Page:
3. Maybe we need to start up a NaNoWriMo equivalent for thwarted artists! Or maybe we just need to have a NaNoWriMo equivalent for thwarted artists in our heads, because actually doing such a thing would distract us from drawing and painting, no? Maybe, since we’re all such hoarders of art supplies, we could take a leaf from India’s book and force ourselves to draw each and every tube of paint and kneaded eraser that we have hidden away in a drawer . . .

  11. India Amos said,

    Margaret: See, this is why you’re going to be owning the AIGA shows while I’ll still be spending my days trying to figure out how to fit four thousand characters on a page that needs to be shot down to mass market. It’s the doodling that makes the difference.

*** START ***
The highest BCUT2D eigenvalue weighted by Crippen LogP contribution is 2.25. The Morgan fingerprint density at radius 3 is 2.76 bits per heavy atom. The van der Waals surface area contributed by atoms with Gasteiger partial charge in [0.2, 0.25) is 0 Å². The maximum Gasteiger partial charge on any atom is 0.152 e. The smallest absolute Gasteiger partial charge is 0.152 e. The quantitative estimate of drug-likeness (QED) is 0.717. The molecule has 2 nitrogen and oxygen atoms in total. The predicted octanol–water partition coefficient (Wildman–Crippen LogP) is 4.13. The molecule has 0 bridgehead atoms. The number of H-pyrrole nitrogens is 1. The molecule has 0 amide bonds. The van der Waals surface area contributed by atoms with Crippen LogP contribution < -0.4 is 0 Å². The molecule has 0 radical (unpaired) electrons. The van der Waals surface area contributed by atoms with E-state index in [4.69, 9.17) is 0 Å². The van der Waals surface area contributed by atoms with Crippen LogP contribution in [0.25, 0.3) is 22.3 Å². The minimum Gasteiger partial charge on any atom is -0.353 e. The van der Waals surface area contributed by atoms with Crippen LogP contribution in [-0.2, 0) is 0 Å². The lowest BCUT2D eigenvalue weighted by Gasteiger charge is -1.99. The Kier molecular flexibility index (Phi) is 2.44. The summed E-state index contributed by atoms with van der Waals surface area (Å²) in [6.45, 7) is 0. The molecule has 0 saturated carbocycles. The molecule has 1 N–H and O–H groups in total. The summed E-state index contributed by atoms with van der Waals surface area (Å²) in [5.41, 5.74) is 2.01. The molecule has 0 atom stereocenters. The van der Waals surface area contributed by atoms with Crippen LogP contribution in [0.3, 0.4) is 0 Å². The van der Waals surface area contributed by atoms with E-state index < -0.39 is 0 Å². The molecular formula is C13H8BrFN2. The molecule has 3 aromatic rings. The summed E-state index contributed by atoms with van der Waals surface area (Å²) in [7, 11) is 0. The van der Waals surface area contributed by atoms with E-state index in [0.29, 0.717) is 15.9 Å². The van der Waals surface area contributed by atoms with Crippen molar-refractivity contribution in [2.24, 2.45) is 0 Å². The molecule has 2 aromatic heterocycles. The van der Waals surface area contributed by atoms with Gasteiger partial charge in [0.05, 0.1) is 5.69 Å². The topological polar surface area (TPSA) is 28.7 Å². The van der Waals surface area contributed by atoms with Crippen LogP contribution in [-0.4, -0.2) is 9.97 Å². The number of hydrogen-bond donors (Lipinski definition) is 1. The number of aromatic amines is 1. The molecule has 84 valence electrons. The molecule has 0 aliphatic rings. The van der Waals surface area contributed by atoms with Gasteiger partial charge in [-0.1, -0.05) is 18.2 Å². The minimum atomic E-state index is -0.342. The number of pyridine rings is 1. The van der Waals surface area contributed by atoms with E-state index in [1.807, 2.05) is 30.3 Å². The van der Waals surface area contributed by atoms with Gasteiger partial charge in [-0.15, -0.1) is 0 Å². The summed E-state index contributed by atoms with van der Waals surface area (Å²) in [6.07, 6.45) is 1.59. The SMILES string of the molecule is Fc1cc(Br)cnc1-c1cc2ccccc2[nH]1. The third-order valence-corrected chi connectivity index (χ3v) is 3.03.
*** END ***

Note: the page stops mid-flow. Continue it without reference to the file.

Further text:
Kelly: I really do recommend looking at the Drawing on the Right Side of the Brain book. I haven’t seen the latest edition, but the one we had was full of useful exercises. My favorite was the one where you draw something upside down. People who “can’t draw” can usually draw just fine upside down. If you can’t represent things accurately, it’s because you’re trying to draw what you think is there rather than what your eyes tell you is there. When you change the orientation of the object, your brain shuts up and you have to rely on your eyes. Try it, for example by copying an illustration from a book—a line drawing, for simplicity’s sake. Do it first right-side up, then turn it and try again.

    Susan: She speaks!

    1. As you know, I got the Lynda Barry book, on your recommendation; haven’t actually read it front to back yet, but I love it. So excellent.

    2. My doodling-in-class thing was because I was so goddamn bored most of the time. So in some classes I’d do these modular doodles where I’d try to draw one unit for each minute of the class. When I’d made fifty-five, or ninety, or whatever, Ding! the class would end. I got to be pretty good at estimating time without checking my watch—another skill that I’ve completely lost.

    Now when I’m in a boring meeting, though, I’m just bored.